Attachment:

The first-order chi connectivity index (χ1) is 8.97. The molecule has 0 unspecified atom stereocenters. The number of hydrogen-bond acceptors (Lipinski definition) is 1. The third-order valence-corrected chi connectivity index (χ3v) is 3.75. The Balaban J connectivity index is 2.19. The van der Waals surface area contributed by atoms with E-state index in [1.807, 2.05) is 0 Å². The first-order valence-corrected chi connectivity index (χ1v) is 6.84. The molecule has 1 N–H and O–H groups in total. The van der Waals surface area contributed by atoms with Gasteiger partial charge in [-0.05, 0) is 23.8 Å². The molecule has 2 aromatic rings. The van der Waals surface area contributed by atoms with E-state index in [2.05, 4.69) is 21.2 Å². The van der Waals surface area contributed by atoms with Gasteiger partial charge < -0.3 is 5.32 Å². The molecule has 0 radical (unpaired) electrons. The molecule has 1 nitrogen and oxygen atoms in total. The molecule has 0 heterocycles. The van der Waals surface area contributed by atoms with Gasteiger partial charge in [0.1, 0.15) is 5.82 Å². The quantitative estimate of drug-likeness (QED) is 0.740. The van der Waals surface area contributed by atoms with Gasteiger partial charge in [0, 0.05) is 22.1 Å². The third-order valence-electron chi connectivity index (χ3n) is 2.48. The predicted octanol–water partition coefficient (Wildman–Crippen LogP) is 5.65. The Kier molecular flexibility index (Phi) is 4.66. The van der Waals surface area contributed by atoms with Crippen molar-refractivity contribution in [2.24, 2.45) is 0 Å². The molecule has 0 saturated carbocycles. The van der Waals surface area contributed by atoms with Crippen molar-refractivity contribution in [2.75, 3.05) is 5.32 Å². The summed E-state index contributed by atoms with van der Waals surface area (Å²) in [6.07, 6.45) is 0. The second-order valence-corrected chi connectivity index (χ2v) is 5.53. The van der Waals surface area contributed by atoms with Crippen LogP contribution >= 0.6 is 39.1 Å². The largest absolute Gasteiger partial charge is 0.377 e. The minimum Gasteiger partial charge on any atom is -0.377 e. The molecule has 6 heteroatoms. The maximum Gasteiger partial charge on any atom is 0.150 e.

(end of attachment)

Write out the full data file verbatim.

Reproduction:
The first-order chi connectivity index (χ1) is 8.97. The molecule has 0 unspecified atom stereocenters. The number of hydrogen-bond acceptors (Lipinski definition) is 1. The third-order valence-corrected chi connectivity index (χ3v) is 3.75. The Balaban J connectivity index is 2.19. The van der Waals surface area contributed by atoms with E-state index in [1.807, 2.05) is 0 Å². The first-order valence-corrected chi connectivity index (χ1v) is 6.84. The molecule has 1 N–H and O–H groups in total. The van der Waals surface area contributed by atoms with Gasteiger partial charge in [-0.05, 0) is 23.8 Å². The molecule has 2 aromatic rings. The van der Waals surface area contributed by atoms with E-state index in [2.05, 4.69) is 21.2 Å². The van der Waals surface area contributed by atoms with Gasteiger partial charge < -0.3 is 5.32 Å². The molecule has 0 radical (unpaired) electrons. The molecule has 1 nitrogen and oxygen atoms in total. The molecule has 0 heterocycles. The van der Waals surface area contributed by atoms with Gasteiger partial charge in [0.1, 0.15) is 5.82 Å². The quantitative estimate of drug-likeness (QED) is 0.740. The van der Waals surface area contributed by atoms with Gasteiger partial charge in [0, 0.05) is 22.1 Å². The third-order valence-electron chi connectivity index (χ3n) is 2.48. The predicted octanol–water partition coefficient (Wildman–Crippen LogP) is 5.65. The Kier molecular flexibility index (Phi) is 4.66. The van der Waals surface area contributed by atoms with Crippen molar-refractivity contribution in [2.24, 2.45) is 0 Å². The molecule has 0 saturated carbocycles. The van der Waals surface area contributed by atoms with Crippen molar-refractivity contribution in [2.75, 3.05) is 5.32 Å². The summed E-state index contributed by atoms with van der Waals surface area (Å²) in [6.07, 6.45) is 0. The second-order valence-corrected chi connectivity index (χ2v) is 5.53. The van der Waals surface area contributed by atoms with Crippen LogP contribution >= 0.6 is 39.1 Å². The largest absolute Gasteiger partial charge is 0.377 e. The minimum Gasteiger partial charge on any atom is -0.377 e. The molecule has 6 heteroatoms. The maximum Gasteiger partial charge on any atom is 0.150 e.